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What is Channukah?

Last week, I lost two mornings of work. We're getting some roofing work done, and the people who are supposed to do it were supposed to come both mornings "first thing", so I spent the mornings being told "we'll be there soon / in an hour". Needless to say, they weren't, and I wasn't happy. Except for the fact that we've already paid £50 because we needed a quote in a hurry before we bought, I'd have gone with someone else already. And this comes on top of being told a few times "oh, we had an emergency job doing..." or "it's raining, so we can't" especially frustrating when it is not raining at all at the time. If anyone needs any roofing work done in Swansea, the company in question is Ace Roofing & Building. I think you can tell how strong a recommendation it is.

We also had the office Christmas party. It was good to have a social outing with my workmates, although the venue didn't quite do it for me. The dinner place was fine, although loud (at least it was cheesy sixties and seventies rock). After, we kicked on drinking to a range of pubs. I wasn't taken with them. Loud, although only with beats - no actual music - and people having to shout to be heard above it. And smoky. So very smoky. Oh well, not long until April 2nd and at least the cigarettes will be banned.

We are now in the midst of Channukah. Bec and I have just done Havdalah and lit the 2nd candles. Today, we went to Synagogue. I lifted the Torah scroll. Being soon into the Jewish year, most of the scroll was on one side (fortunately for me, the left), but it was heavy. Rebecca had an Aliyah (called to read from the Torah). We then had lunch and visited Bec's friend and workmate, Jess, before coming back home.

Anyway, for my non-Jewish readers, I thought I might give a brief description of what Chanukkah is. Channukah is a minor festival (the major ones are Passover, Shavuot, Sukkot, Day of Atonement and New Year) which has taken on prominence because of its proximitiy to other religious festivals at the time, such as Diwali, Yule or Saturnalia, amongst others in a celebration of religious one-upmanship.

Traditionally, we eat fried foods, particularly jam doughnuts, and give children a small amount of money, called Chanukkah Gelt. The former tradition persists, while the latter has morphed into presents. I'd rather the gelt...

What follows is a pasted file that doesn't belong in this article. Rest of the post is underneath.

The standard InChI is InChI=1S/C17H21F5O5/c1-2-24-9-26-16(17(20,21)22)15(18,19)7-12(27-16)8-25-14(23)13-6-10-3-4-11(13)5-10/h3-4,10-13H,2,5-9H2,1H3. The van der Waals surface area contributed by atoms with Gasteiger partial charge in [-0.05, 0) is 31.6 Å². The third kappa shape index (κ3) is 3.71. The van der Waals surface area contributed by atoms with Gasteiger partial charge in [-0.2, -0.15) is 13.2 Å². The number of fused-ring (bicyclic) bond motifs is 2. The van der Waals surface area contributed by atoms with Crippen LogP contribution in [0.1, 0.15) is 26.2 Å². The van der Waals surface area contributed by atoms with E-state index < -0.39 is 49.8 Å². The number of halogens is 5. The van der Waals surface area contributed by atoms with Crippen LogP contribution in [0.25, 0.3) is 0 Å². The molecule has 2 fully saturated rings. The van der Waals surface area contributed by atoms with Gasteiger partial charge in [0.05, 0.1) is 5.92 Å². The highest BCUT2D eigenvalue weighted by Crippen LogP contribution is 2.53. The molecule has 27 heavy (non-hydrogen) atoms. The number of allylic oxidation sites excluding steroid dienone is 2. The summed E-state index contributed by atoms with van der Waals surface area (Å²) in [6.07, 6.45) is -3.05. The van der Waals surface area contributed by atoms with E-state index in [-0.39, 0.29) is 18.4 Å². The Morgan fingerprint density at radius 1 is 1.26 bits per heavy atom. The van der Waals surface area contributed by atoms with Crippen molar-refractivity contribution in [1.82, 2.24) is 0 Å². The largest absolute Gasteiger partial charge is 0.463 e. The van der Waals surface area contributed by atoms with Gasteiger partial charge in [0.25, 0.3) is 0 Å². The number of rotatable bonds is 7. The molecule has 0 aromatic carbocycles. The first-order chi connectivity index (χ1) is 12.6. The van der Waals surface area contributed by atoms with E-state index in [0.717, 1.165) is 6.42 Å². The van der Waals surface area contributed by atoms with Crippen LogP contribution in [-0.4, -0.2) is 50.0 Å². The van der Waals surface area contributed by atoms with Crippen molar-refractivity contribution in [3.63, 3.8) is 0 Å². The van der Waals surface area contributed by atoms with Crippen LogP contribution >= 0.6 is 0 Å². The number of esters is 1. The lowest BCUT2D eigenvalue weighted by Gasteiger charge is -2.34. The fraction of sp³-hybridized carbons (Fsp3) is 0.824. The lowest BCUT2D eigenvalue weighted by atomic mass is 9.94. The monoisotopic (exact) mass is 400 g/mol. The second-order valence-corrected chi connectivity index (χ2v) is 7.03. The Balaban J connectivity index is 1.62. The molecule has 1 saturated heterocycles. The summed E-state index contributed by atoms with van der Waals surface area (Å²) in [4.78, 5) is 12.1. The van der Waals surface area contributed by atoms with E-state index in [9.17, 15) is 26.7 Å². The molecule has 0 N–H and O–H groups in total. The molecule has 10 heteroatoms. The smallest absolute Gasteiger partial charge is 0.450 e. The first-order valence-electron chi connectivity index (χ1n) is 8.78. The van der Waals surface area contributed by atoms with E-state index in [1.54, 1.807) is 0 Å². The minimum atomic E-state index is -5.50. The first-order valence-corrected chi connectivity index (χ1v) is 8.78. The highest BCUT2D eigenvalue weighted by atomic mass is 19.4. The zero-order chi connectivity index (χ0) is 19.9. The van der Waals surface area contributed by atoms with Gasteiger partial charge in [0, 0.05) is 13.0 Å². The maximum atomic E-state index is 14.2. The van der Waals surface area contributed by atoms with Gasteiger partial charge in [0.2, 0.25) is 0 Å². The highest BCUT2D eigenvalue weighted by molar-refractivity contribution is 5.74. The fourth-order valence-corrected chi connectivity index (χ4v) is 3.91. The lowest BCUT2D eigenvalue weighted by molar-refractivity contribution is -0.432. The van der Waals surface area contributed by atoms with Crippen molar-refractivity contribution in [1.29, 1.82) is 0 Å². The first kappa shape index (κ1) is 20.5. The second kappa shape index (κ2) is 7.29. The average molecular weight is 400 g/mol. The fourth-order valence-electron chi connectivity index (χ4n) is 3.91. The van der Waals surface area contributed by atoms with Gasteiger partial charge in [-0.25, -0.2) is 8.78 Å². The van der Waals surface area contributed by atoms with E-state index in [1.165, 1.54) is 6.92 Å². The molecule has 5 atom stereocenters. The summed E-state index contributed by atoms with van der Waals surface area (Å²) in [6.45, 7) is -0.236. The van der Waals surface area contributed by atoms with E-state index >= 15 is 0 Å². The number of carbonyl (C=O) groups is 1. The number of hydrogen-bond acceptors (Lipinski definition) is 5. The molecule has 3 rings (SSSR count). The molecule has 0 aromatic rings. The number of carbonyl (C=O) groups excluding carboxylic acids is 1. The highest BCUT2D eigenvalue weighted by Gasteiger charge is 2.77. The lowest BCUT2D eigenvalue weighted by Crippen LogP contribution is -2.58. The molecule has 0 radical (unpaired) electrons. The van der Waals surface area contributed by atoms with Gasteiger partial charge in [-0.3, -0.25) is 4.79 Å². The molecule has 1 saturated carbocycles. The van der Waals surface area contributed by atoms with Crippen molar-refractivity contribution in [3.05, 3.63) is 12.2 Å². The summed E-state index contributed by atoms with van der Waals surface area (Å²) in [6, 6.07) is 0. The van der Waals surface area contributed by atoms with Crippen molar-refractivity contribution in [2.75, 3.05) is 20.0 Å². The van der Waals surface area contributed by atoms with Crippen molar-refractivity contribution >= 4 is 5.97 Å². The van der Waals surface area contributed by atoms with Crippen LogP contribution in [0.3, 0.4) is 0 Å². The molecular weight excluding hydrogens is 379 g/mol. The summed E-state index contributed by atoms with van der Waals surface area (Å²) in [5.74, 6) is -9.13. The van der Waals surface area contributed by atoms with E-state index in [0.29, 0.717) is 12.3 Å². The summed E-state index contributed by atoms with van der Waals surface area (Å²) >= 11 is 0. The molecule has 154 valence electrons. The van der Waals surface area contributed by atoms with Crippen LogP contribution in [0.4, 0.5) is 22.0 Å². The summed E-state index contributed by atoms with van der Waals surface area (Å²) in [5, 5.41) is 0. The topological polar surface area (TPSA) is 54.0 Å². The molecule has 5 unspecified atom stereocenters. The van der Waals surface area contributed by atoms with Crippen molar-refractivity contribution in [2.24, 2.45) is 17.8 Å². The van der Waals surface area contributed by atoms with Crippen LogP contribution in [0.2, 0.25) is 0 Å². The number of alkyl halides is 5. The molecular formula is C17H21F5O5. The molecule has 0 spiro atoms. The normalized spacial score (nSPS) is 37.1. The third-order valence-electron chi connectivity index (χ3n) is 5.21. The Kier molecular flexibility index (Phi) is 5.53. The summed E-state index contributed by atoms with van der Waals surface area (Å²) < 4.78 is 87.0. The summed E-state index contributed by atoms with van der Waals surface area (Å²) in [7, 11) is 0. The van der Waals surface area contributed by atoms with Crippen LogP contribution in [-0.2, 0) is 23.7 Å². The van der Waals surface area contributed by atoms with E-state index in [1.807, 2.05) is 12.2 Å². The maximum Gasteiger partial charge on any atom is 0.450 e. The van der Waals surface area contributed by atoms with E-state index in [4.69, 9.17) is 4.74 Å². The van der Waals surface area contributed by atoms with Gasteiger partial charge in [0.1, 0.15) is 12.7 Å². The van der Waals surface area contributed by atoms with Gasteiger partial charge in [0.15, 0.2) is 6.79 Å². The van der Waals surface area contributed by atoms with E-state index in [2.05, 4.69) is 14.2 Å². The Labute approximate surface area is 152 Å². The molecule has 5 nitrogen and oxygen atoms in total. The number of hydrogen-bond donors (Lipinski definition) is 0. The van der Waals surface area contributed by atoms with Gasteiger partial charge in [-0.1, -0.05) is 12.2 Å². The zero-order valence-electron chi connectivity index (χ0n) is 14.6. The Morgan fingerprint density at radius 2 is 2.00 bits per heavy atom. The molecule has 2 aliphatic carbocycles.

The story and significance can be found elsewhere, while a modern interpretation is that it is a standard holiday: they tried to kill us, we won, let's eat. Basically, Chanukkah is a commemoration of the events where the Syrians tried to destroy Judaism by banning the reading of the Torah and forcing certain practices which are incompatible with Jewish practices, as well as desecrating the Temple. The Maccabbean family led a revolt, throwing off the shackles of the Syrians and establishing a Jewish theocracy in (then) Judea. Between guerilla warfare, armed uprisings, forced assimilation, intolerance (on all sides, really), rigid religious theocracy, political corruption, civil war and desecration of holy sites, there is a lot in the story which is inappropriate for small (or not so small) children. It's almost as bad as Purim - worse in that it actually happened. On the other hand, as with many other festivals for a variety of religions, it gradually gets stripped of the ugly and morally dubious connotations, and is left with a nice little one line message. In the case, that Jewish survival - both physical and spiritual - can occur in some quite unlikely and trying circumstances.

I will try to post again before the end of the year. Rebecca and I are going away for the last week of the year. Skiing in Switzerland, if there is any snow. If I don't get around to it before hand, happy whatever-is-appropriate (nadolig llawen for any Welsh-speaking Christians) and transmission will probably resume next year with my one-sentence-per-month review.


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